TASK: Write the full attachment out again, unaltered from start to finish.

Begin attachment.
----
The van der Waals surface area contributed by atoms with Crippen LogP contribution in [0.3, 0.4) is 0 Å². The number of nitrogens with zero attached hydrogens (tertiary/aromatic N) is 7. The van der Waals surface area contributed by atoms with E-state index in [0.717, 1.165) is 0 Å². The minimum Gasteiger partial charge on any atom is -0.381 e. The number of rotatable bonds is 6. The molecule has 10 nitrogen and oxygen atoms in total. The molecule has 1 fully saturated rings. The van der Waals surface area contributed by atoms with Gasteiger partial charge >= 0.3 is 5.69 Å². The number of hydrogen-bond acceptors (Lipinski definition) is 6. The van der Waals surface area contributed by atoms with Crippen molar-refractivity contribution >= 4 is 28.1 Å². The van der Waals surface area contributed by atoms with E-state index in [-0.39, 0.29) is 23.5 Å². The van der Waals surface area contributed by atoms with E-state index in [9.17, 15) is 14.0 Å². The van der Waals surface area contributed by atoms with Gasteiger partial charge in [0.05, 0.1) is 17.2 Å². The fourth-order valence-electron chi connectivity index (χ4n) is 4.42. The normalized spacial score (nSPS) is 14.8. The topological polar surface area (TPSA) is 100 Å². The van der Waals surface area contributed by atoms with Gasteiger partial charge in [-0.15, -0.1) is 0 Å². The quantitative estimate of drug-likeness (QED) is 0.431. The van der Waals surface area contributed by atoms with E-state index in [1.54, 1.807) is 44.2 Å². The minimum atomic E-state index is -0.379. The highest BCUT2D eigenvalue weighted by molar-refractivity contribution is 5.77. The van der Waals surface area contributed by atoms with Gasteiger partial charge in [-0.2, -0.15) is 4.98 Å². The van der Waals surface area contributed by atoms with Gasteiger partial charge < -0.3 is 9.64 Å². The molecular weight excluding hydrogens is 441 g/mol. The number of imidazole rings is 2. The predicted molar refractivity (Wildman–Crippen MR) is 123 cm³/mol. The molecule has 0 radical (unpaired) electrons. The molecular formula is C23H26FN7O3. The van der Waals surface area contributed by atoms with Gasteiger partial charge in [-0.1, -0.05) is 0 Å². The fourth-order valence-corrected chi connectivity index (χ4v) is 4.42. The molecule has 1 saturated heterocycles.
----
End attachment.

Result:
The van der Waals surface area contributed by atoms with Crippen LogP contribution in [0.3, 0.4) is 0 Å². The number of nitrogens with zero attached hydrogens (tertiary/aromatic N) is 7. The van der Waals surface area contributed by atoms with E-state index in [0.717, 1.165) is 0 Å². The minimum Gasteiger partial charge on any atom is -0.381 e. The number of rotatable bonds is 6. The molecule has 10 nitrogen and oxygen atoms in total. The molecule has 1 fully saturated rings. The van der Waals surface area contributed by atoms with Gasteiger partial charge >= 0.3 is 5.69 Å². The number of hydrogen-bond acceptors (Lipinski definition) is 6. The van der Waals surface area contributed by atoms with Crippen molar-refractivity contribution >= 4 is 28.1 Å². The van der Waals surface area contributed by atoms with E-state index in [-0.39, 0.29) is 23.5 Å². The van der Waals surface area contributed by atoms with E-state index in [9.17, 15) is 14.0 Å². The van der Waals surface area contributed by atoms with Gasteiger partial charge in [0.05, 0.1) is 17.2 Å². The fourth-order valence-electron chi connectivity index (χ4n) is 4.42. The normalized spacial score (nSPS) is 14.8. The topological polar surface area (TPSA) is 100 Å². The van der Waals surface area contributed by atoms with Gasteiger partial charge in [-0.15, -0.1) is 0 Å². The quantitative estimate of drug-likeness (QED) is 0.431. The van der Waals surface area contributed by atoms with E-state index in [1.54, 1.807) is 44.2 Å². The minimum atomic E-state index is -0.379. The highest BCUT2D eigenvalue weighted by molar-refractivity contribution is 5.77. The van der Waals surface area contributed by atoms with Gasteiger partial charge in [-0.2, -0.15) is 4.98 Å². The van der Waals surface area contributed by atoms with Gasteiger partial charge < -0.3 is 9.64 Å². The molecular weight excluding hydrogens is 441 g/mol. The number of imidazole rings is 2. The predicted molar refractivity (Wildman–Crippen MR) is 123 cm³/mol. The molecule has 0 radical (unpaired) electrons. The molecular formula is C23H26FN7O3. The van der Waals surface area contributed by atoms with Gasteiger partial charge in [-0.1, -0.05) is 0 Å². The fourth-order valence-corrected chi connectivity index (χ4v) is 4.42. The molecule has 1 saturated heterocycles.